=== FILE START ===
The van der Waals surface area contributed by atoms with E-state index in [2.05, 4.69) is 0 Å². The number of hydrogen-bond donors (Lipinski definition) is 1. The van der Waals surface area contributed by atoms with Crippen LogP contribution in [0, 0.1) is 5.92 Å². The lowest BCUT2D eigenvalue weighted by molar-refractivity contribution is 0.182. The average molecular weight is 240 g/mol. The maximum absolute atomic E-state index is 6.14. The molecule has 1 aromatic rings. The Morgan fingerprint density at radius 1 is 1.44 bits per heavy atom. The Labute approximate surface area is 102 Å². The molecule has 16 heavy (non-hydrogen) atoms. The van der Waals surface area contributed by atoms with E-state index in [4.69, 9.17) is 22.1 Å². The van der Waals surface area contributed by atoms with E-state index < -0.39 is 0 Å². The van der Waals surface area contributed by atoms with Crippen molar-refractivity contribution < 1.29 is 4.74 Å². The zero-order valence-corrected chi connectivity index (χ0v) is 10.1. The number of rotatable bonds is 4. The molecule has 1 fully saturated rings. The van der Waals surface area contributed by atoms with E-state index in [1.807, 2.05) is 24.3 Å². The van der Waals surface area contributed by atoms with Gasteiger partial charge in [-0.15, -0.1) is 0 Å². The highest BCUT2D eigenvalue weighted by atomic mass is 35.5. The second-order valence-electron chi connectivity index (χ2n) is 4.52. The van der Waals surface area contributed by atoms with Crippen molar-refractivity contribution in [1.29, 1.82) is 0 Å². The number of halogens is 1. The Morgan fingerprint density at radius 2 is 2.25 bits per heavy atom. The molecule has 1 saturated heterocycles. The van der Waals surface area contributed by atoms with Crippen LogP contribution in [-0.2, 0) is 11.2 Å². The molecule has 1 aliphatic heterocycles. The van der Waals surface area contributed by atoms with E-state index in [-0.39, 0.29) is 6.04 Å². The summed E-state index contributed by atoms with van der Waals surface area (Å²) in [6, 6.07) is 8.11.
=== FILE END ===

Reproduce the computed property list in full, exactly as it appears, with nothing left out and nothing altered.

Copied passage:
The van der Waals surface area contributed by atoms with E-state index in [2.05, 4.69) is 0 Å². The number of hydrogen-bond donors (Lipinski definition) is 1. The van der Waals surface area contributed by atoms with Crippen LogP contribution in [0, 0.1) is 5.92 Å². The lowest BCUT2D eigenvalue weighted by molar-refractivity contribution is 0.182. The average molecular weight is 240 g/mol. The maximum absolute atomic E-state index is 6.14. The molecule has 1 aromatic rings. The Morgan fingerprint density at radius 1 is 1.44 bits per heavy atom. The Labute approximate surface area is 102 Å². The molecule has 16 heavy (non-hydrogen) atoms. The van der Waals surface area contributed by atoms with E-state index in [4.69, 9.17) is 22.1 Å². The van der Waals surface area contributed by atoms with E-state index < -0.39 is 0 Å². The van der Waals surface area contributed by atoms with Crippen molar-refractivity contribution < 1.29 is 4.74 Å². The zero-order valence-corrected chi connectivity index (χ0v) is 10.1. The number of rotatable bonds is 4. The molecule has 1 fully saturated rings. The van der Waals surface area contributed by atoms with E-state index in [1.807, 2.05) is 24.3 Å². The van der Waals surface area contributed by atoms with Gasteiger partial charge in [-0.15, -0.1) is 0 Å². The highest BCUT2D eigenvalue weighted by atomic mass is 35.5. The second-order valence-electron chi connectivity index (χ2n) is 4.52. The van der Waals surface area contributed by atoms with Crippen molar-refractivity contribution in [1.29, 1.82) is 0 Å². The number of halogens is 1. The Morgan fingerprint density at radius 2 is 2.25 bits per heavy atom. The molecule has 1 saturated heterocycles. The van der Waals surface area contributed by atoms with Crippen LogP contribution in [-0.2, 0) is 11.2 Å². The molecule has 1 aliphatic heterocycles. The van der Waals surface area contributed by atoms with E-state index in [-0.39, 0.29) is 6.04 Å². The summed E-state index contributed by atoms with van der Waals surface area (Å²) in [6, 6.07) is 8.11.